Laurila: What about your changeup?

Strider: “I’ve been working on that as well, and it’s kind of the same thing. I’ve always had a pretty good changeup, but we decided it would be best if I could divert all of my focus onto the breaking ball as my secondary for now. When I start to throw it again, I don’t care how it gets there, or what I do to throw it, I just want it to be slower and something off my fastball. Whatever it does, I’ll call it what it is.”

Laurila: That said, how would you describe your changeup?

Spencer Strider’s changeup grip.

Strider: “In the many tinkerings, I have found a few things that — regardless of the rest of the grip — seem to be universal. That is, I supinate my wrist in my glove before I even throw the pitch. As I bring my hand out of my glove, that forces me to pronate earlier and harder. What I want to do on a changeup is turn it over. And then I bring my pinky up closer to my ring finger, because I don’t want it to prevent the ball from coming out of the right side of my hand and be too influenced by my index finger. So my middle finger rides right on the horseshoe, right on the seam, and that’s my leverage point. My ring finger just sits on the ball along with my pinky, so the ball can come out that way. My index finger at that point sort of acts like… it does touch my thumb, kind of like a circle, but only to keep the ball from going out of my hand that way.”

Laurila: What type of movement does that give you?

Strider: “Very vertical movement.”

Laurila: Yet you’re not really throwing it…

Strider: “I haven’t thrown it this year at all. Like I said, we’ve kind of put it on the shelf to focus on the breaking ball. And as we’ve changed the approach with my breaking ball… I used to throw a true curve that was very slow and had a lot of depth, and I was working on a cutter/slider — something hard. We kind of morphed the two and got to the hard, vertical power curve — again, whatever you want to call it — and as I’ve gotten more of a feel for it, I’ve realized that my changeup also needs to have vertical depth, rather than more horizontal movement.

“I’ve been able to throw changeups that run a ton. The changeup I threw in college would run from one side of the plate to the other. But that doesn’t really play with my arsenal. What I need is something that goes down and is just slower than my fastball. I don’t think it’s going to be a pitch that I throw 20% of the time; I think it’s going to be a five-to-10 percent, like the way Gerrit Cole uses his changeup. His breaking ball, just like mine, is going to be the number-one secondary.”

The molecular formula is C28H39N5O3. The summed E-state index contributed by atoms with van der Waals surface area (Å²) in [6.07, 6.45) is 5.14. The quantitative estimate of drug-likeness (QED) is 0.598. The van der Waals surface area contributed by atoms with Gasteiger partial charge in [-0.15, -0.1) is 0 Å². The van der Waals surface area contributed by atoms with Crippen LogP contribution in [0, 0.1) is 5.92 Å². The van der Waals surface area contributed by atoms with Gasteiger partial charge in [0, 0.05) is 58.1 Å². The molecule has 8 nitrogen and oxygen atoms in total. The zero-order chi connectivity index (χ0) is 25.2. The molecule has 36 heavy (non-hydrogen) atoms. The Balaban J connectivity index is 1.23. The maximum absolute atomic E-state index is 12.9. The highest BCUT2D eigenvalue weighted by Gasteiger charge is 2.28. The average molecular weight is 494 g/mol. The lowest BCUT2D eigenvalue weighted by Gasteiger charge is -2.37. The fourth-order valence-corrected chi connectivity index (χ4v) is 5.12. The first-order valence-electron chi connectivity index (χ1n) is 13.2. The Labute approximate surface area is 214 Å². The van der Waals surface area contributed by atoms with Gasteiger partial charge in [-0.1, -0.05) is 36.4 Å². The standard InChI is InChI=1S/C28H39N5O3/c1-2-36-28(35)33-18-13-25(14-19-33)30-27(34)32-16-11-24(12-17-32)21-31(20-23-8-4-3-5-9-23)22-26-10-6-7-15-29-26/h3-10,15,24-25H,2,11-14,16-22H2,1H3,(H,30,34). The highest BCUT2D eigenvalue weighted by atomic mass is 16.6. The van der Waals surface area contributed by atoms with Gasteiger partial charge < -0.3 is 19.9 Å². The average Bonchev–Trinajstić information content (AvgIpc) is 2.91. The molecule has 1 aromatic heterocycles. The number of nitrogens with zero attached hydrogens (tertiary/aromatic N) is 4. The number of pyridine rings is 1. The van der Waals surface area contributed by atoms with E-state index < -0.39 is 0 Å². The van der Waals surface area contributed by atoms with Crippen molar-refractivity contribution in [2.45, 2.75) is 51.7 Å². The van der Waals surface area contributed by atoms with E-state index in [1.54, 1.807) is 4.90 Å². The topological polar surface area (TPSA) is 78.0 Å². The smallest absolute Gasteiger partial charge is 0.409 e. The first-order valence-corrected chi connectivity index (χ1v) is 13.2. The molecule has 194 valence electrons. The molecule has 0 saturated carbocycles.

Laurila: How fastball-heavy have you been this year?

Strider: “Very. I think in my first outing I was 90-something percent fastballs. The second was 70 something, and then we started working in the breaking ball more. I’d say I’m sitting 65-70% fastball.

Spencer Strider’s fastball grip.

“Like I said, I want to attack hitters, and I have a good fastball that plays well, so there are times I don’t feel a need to throw anything but fastballs. Of course, for developmental reasons I’ve got to work a breaking ball in there, and eventually a changeup. But I think I’m always going to be a 60-plus percent fastball guy.”

Laurila: Let’s jump back to your breaking ball. Can you say more about how you throw it?

Strider: “Like I said, it’s got more vertical depth than a slider, but I need to throw it hard like a slider. So the grip has been tough. I’ve been able to spin a breaking ball pretty well, but not fast. The trouble for me has been finding a grip and a release point that allows me to still influence the ball — the front half of the ball — to create topspin, but not slow down my arm or my hand.

Spencer Strider’s breaking ball grip.

“I actually modeled my grip a little bit off of Luke Jackson. He throws his 87 on average, with negative-seven, negative-six. Granted, he’s a taller guy with a higher release slot. But he’s got space in between the ball in his hands. It’s coming right out of the fingertips of his index and middle finger, and he’s sort of a hybrid spike. He’s not fully spiked with his index finger. It’s about a third of the way up from his middle finger. That’s kind of where I’m at.

“I mentioned that I supinate my changeup. I don’t supinate my breaking ball, but I do think about keeping the wrist turned in, and my thumb almost pointed upwards — the knuckle of my thumb pointed upwards so that when I come through, the hand is aligned with my wrist at release. There’s a straight line just like a fastball. But now my pinkie is pointed closer towards home plate, so I’m in front of the ball at release with my index and middle fingers.”

Laurila: What type of spin do you get on it?

Strider: “It’s anywhere from seven to eight o’clock when it’s where I want it to be. Sometimes I’ll throw a gyro at nine — that’s a good pitch that hangs out around zero to positive-two. But when I’m getting the negative vertical movement that I want, it’s inside of eight o’clock. The spin rate has been up to 2,700 in very small samples. Normally it hangs at around 2,400-2,500.

“We’ve actually had kind of an epiphany. We’ve been chasing this positive 85-or-more, and negative-six or more, and realized that in order to get that much depth at a high velocity, I have to throw it positive out of my hand. In other words, there has to be a hump so that the pitch has time to get that much negative depth. That’s because I’m only six feet tall [and 201 pounds] and throw from a three-quarters arm slot. I’m not Tyler Glasnow, or even Luke Jackson or Gerrit Cole. Those are all taller guys who throw from a higher arm slot, so they’re able to throw this pitch straight down with a negative release out of their hand and still get that depth. For me, it’s probably best that I chased the velocity 85-plus, and the rate at about negative-four instead of negative-six.”





David Laurila grew up in Michigan's Upper Peninsula and now writes about baseball from his home in Cambridge, Mass. He authored the Prospectus Q&A series at Baseball Prospectus from December 2006-May 2011 before being claimed off waivers by FanGraphs. He can be followed on Twitter @DavidLaurilaQA.

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weidnerp4

Great interview.